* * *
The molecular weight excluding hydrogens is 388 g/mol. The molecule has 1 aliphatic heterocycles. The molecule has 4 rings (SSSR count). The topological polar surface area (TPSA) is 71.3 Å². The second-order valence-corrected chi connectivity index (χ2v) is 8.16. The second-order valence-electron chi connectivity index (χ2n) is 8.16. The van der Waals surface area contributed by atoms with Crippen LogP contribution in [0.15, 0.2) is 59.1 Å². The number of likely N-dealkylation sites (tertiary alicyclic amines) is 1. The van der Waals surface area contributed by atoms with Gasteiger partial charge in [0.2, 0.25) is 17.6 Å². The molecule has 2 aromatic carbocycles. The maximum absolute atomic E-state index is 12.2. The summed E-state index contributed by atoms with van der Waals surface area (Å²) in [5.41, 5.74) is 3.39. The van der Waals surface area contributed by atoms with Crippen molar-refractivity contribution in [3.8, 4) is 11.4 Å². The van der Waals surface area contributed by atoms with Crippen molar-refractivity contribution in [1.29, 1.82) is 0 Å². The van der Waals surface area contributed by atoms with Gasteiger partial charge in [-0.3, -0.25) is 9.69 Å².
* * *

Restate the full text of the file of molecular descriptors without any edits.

The molecular weight excluding hydrogens is 388 g/mol. The molecule has 1 aliphatic heterocycles. The molecule has 4 rings (SSSR count). The topological polar surface area (TPSA) is 71.3 Å². The second-order valence-corrected chi connectivity index (χ2v) is 8.16. The second-order valence-electron chi connectivity index (χ2n) is 8.16. The van der Waals surface area contributed by atoms with Crippen LogP contribution in [0.15, 0.2) is 59.1 Å². The number of likely N-dealkylation sites (tertiary alicyclic amines) is 1. The van der Waals surface area contributed by atoms with Gasteiger partial charge in [0.2, 0.25) is 17.6 Å². The molecule has 2 aromatic carbocycles. The maximum absolute atomic E-state index is 12.2. The summed E-state index contributed by atoms with van der Waals surface area (Å²) in [5.41, 5.74) is 3.39. The van der Waals surface area contributed by atoms with Crippen molar-refractivity contribution in [3.8, 4) is 11.4 Å². The van der Waals surface area contributed by atoms with Crippen molar-refractivity contribution in [1.29, 1.82) is 0 Å². The van der Waals surface area contributed by atoms with Gasteiger partial charge in [-0.3, -0.25) is 9.69 Å².